Updated: Jun 25, 2019
New Code of Good Faith in Collective Bargaining
A new Code of Good Faith in Collective Bargaining has been introduced and came into effect on 6 May 2019. The previous Code, which was approved in 2015, has been revoked at the same time.
The Code is an important document as in accordance with s 39 of the Employment Relations Act 2000 (the Act); the Authority or Court may have regard to it in determining whether or not a union and an employer have dealt with each other in good faith when bargaining for a collective agreement.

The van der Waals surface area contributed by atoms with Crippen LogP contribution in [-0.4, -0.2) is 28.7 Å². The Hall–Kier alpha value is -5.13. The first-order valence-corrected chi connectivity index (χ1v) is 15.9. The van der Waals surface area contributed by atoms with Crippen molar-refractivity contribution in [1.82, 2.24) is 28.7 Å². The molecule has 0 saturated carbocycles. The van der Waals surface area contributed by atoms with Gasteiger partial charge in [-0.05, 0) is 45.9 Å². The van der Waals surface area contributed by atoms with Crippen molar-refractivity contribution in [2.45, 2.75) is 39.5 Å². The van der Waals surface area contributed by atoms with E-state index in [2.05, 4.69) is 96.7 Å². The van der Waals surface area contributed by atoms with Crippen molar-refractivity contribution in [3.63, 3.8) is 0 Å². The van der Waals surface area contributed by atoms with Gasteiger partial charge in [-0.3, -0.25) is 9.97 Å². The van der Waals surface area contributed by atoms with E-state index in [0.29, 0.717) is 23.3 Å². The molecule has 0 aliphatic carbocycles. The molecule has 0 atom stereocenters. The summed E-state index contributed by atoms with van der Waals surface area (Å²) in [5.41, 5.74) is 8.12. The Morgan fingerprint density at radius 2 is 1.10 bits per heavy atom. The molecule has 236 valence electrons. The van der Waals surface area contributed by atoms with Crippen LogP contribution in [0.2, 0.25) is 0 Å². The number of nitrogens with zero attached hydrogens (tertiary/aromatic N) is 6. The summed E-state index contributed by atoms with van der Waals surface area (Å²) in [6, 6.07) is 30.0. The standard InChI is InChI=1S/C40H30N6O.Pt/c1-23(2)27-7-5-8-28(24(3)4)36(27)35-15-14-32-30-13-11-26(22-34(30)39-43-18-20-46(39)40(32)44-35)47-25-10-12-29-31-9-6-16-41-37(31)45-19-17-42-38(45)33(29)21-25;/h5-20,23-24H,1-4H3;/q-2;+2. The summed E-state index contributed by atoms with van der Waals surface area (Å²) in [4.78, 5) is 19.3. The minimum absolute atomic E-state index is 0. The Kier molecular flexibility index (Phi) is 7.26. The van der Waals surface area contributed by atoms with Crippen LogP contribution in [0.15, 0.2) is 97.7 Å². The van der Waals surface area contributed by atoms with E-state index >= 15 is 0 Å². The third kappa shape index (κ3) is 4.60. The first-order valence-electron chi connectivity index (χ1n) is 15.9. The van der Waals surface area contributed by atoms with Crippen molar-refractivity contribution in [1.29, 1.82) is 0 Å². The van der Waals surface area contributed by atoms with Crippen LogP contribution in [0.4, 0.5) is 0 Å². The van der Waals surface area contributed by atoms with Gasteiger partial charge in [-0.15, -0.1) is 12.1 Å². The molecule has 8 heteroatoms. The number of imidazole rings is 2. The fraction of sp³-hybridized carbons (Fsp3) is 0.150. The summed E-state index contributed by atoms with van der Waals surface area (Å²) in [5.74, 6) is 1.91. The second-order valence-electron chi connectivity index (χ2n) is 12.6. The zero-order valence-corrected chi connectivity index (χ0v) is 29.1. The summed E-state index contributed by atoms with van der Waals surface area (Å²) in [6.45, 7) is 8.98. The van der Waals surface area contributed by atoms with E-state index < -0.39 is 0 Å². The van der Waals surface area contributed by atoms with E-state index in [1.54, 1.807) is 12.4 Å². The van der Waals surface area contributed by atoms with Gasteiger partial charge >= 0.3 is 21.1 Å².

Changes to the Code include the following:
Good faith obligations apply not only between an employer and union but also apply to the relationships between parties in multi-party collective bargaining, which includes employers in multi-employer collective agreement bargaining.
As there is now a requirement under s 54 of the Act to include rates of wages or salary payable to employees in collective agreements, the duty of good faith applies to all interactions between parties in collective bargaining about the rates of wages or salary payable to employees.
In accordance with a recent amendment to the Act, the duty of good faith requires parties bargaining for a collective agreement to conclude a collective agreement unless there is a genuine reason not to, based on reasonable grounds.
Not genuinely negotiating for rates of wages or salary payable to employees to be included in the collective agreement is now included as an example of undermining behaviour likely to be a breach of good faith.